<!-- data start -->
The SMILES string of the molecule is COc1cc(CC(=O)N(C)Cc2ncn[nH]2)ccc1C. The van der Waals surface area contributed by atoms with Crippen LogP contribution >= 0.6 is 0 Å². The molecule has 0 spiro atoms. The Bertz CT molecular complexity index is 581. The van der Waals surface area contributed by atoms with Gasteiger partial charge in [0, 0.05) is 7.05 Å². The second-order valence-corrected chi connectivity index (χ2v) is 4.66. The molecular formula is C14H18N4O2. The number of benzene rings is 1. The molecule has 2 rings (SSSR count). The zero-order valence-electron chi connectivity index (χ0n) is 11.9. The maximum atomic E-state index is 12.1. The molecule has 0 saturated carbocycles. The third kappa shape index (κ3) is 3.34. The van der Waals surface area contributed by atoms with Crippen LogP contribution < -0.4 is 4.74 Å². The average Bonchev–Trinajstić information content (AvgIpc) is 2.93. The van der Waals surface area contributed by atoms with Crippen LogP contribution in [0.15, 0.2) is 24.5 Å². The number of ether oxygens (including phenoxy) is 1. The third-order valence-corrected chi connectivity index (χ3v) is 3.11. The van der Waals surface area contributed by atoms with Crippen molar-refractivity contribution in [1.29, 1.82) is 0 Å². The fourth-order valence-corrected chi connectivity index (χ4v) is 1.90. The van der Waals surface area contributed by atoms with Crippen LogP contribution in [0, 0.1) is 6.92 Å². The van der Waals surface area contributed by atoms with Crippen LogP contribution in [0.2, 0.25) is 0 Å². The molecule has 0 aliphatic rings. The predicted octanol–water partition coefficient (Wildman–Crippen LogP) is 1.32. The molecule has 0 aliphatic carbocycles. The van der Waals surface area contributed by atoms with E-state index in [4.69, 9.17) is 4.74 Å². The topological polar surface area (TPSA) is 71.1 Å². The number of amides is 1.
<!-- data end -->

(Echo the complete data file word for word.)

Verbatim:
The SMILES string of the molecule is COc1cc(CC(=O)N(C)Cc2ncn[nH]2)ccc1C. The van der Waals surface area contributed by atoms with Crippen LogP contribution >= 0.6 is 0 Å². The molecule has 0 spiro atoms. The Bertz CT molecular complexity index is 581. The van der Waals surface area contributed by atoms with Gasteiger partial charge in [0, 0.05) is 7.05 Å². The second-order valence-corrected chi connectivity index (χ2v) is 4.66. The molecular formula is C14H18N4O2. The number of benzene rings is 1. The molecule has 2 rings (SSSR count). The zero-order valence-electron chi connectivity index (χ0n) is 11.9. The maximum atomic E-state index is 12.1. The molecule has 0 saturated carbocycles. The third kappa shape index (κ3) is 3.34. The van der Waals surface area contributed by atoms with Crippen LogP contribution < -0.4 is 4.74 Å². The average Bonchev–Trinajstić information content (AvgIpc) is 2.93. The van der Waals surface area contributed by atoms with Crippen LogP contribution in [0.15, 0.2) is 24.5 Å². The number of ether oxygens (including phenoxy) is 1. The third-order valence-corrected chi connectivity index (χ3v) is 3.11. The van der Waals surface area contributed by atoms with Crippen molar-refractivity contribution in [1.29, 1.82) is 0 Å². The fourth-order valence-corrected chi connectivity index (χ4v) is 1.90. The van der Waals surface area contributed by atoms with Crippen LogP contribution in [0, 0.1) is 6.92 Å². The van der Waals surface area contributed by atoms with Crippen LogP contribution in [0.2, 0.25) is 0 Å². The molecule has 0 aliphatic rings. The predicted octanol–water partition coefficient (Wildman–Crippen LogP) is 1.32. The molecule has 0 aliphatic carbocycles. The van der Waals surface area contributed by atoms with E-state index in [4.69, 9.17) is 4.74 Å². The topological polar surface area (TPSA) is 71.1 Å². The number of amides is 1.